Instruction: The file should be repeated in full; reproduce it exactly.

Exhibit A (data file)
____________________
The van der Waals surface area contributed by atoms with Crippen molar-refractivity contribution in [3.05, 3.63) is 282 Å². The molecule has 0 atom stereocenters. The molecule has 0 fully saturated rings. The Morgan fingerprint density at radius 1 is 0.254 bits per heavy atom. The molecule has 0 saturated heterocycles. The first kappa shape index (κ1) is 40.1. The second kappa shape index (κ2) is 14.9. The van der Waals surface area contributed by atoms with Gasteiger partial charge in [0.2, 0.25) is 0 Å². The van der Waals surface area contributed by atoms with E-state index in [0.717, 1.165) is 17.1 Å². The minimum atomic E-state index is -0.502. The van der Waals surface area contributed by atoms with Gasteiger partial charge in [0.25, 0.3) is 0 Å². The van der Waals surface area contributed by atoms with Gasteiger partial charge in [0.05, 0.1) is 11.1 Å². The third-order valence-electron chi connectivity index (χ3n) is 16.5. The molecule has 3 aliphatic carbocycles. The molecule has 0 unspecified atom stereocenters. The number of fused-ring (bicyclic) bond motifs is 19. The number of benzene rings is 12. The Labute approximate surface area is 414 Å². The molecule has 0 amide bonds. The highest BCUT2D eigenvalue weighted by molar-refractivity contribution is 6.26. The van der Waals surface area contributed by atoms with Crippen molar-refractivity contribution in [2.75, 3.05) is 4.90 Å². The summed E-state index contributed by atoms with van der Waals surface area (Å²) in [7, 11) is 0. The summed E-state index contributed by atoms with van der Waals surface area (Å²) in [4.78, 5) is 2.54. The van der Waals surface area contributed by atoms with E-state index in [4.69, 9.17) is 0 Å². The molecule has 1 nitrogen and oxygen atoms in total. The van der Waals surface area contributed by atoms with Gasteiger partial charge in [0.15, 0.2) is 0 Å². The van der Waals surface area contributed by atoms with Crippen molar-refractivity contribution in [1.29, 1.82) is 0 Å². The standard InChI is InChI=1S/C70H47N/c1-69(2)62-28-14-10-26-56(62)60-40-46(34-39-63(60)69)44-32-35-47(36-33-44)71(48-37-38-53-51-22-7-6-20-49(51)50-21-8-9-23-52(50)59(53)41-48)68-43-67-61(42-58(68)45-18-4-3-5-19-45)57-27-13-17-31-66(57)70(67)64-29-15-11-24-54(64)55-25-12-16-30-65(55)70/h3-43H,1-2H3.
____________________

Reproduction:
The van der Waals surface area contributed by atoms with Crippen molar-refractivity contribution in [3.05, 3.63) is 282 Å². The molecule has 0 atom stereocenters. The molecule has 0 fully saturated rings. The Morgan fingerprint density at radius 1 is 0.254 bits per heavy atom. The molecule has 0 saturated heterocycles. The first kappa shape index (κ1) is 40.1. The second kappa shape index (κ2) is 14.9. The van der Waals surface area contributed by atoms with Gasteiger partial charge in [0.2, 0.25) is 0 Å². The van der Waals surface area contributed by atoms with E-state index in [0.717, 1.165) is 17.1 Å². The minimum atomic E-state index is -0.502. The van der Waals surface area contributed by atoms with Gasteiger partial charge in [0.25, 0.3) is 0 Å². The van der Waals surface area contributed by atoms with Gasteiger partial charge in [0.05, 0.1) is 11.1 Å². The third-order valence-electron chi connectivity index (χ3n) is 16.5. The molecule has 3 aliphatic carbocycles. The molecule has 0 unspecified atom stereocenters. The number of fused-ring (bicyclic) bond motifs is 19. The number of benzene rings is 12. The Labute approximate surface area is 414 Å². The molecule has 0 amide bonds. The highest BCUT2D eigenvalue weighted by molar-refractivity contribution is 6.26. The van der Waals surface area contributed by atoms with Crippen molar-refractivity contribution in [2.75, 3.05) is 4.90 Å². The summed E-state index contributed by atoms with van der Waals surface area (Å²) in [7, 11) is 0. The summed E-state index contributed by atoms with van der Waals surface area (Å²) in [4.78, 5) is 2.54. The van der Waals surface area contributed by atoms with E-state index in [4.69, 9.17) is 0 Å². The molecule has 1 nitrogen and oxygen atoms in total. The van der Waals surface area contributed by atoms with Gasteiger partial charge in [0.15, 0.2) is 0 Å². The van der Waals surface area contributed by atoms with Crippen molar-refractivity contribution in [1.29, 1.82) is 0 Å². The standard InChI is InChI=1S/C70H47N/c1-69(2)62-28-14-10-26-56(62)60-40-46(34-39-63(60)69)44-32-35-47(36-33-44)71(48-37-38-53-51-22-7-6-20-49(51)50-21-8-9-23-52(50)59(53)41-48)68-43-67-61(42-58(68)45-18-4-3-5-19-45)57-27-13-17-31-66(57)70(67)64-29-15-11-24-54(64)55-25-12-16-30-65(55)70/h3-43H,1-2H3.